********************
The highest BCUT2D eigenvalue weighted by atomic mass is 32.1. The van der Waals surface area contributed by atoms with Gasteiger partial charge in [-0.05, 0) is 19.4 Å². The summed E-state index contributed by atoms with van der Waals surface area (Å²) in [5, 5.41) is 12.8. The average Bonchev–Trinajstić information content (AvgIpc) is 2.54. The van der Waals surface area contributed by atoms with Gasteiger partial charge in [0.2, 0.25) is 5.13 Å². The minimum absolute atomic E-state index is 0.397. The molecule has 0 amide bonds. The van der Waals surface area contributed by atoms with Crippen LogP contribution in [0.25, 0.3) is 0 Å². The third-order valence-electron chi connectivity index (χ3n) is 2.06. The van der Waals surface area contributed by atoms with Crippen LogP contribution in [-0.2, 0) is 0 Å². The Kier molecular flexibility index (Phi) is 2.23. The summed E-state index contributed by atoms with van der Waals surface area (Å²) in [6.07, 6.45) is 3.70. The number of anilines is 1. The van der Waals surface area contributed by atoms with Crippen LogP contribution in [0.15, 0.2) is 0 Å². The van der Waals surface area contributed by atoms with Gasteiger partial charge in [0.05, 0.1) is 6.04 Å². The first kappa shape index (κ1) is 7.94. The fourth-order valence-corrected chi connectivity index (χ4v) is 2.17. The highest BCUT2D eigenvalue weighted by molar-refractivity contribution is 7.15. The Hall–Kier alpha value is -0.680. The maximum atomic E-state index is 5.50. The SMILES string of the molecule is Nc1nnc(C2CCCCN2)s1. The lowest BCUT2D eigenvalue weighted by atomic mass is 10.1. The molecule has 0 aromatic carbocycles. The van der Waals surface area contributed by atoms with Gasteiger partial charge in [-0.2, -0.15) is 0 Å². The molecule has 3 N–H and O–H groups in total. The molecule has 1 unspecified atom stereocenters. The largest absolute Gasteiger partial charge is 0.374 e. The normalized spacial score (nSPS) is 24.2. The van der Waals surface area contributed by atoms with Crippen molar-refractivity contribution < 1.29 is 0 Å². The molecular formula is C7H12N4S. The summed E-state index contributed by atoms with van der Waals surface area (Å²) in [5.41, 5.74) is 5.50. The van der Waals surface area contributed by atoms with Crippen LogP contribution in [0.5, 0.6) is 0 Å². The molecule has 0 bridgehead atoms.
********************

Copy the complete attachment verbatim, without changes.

The highest BCUT2D eigenvalue weighted by atomic mass is 32.1. The van der Waals surface area contributed by atoms with Gasteiger partial charge in [-0.05, 0) is 19.4 Å². The summed E-state index contributed by atoms with van der Waals surface area (Å²) in [5, 5.41) is 12.8. The average Bonchev–Trinajstić information content (AvgIpc) is 2.54. The van der Waals surface area contributed by atoms with Gasteiger partial charge in [0.2, 0.25) is 5.13 Å². The minimum absolute atomic E-state index is 0.397. The molecule has 0 amide bonds. The van der Waals surface area contributed by atoms with Crippen LogP contribution in [0.25, 0.3) is 0 Å². The third-order valence-electron chi connectivity index (χ3n) is 2.06. The van der Waals surface area contributed by atoms with Crippen LogP contribution in [-0.2, 0) is 0 Å². The Kier molecular flexibility index (Phi) is 2.23. The summed E-state index contributed by atoms with van der Waals surface area (Å²) in [6.07, 6.45) is 3.70. The number of anilines is 1. The van der Waals surface area contributed by atoms with Crippen LogP contribution in [0.15, 0.2) is 0 Å². The van der Waals surface area contributed by atoms with Gasteiger partial charge in [0.05, 0.1) is 6.04 Å². The first kappa shape index (κ1) is 7.94. The fourth-order valence-corrected chi connectivity index (χ4v) is 2.17. The highest BCUT2D eigenvalue weighted by molar-refractivity contribution is 7.15. The Hall–Kier alpha value is -0.680. The maximum atomic E-state index is 5.50. The SMILES string of the molecule is Nc1nnc(C2CCCCN2)s1. The lowest BCUT2D eigenvalue weighted by atomic mass is 10.1. The molecule has 0 aromatic carbocycles. The van der Waals surface area contributed by atoms with Gasteiger partial charge in [-0.2, -0.15) is 0 Å². The molecule has 3 N–H and O–H groups in total. The molecule has 1 unspecified atom stereocenters. The largest absolute Gasteiger partial charge is 0.374 e. The normalized spacial score (nSPS) is 24.2. The van der Waals surface area contributed by atoms with Crippen molar-refractivity contribution < 1.29 is 0 Å². The molecular formula is C7H12N4S. The summed E-state index contributed by atoms with van der Waals surface area (Å²) in [5.41, 5.74) is 5.50. The van der Waals surface area contributed by atoms with Crippen LogP contribution in [0.5, 0.6) is 0 Å². The molecule has 0 bridgehead atoms.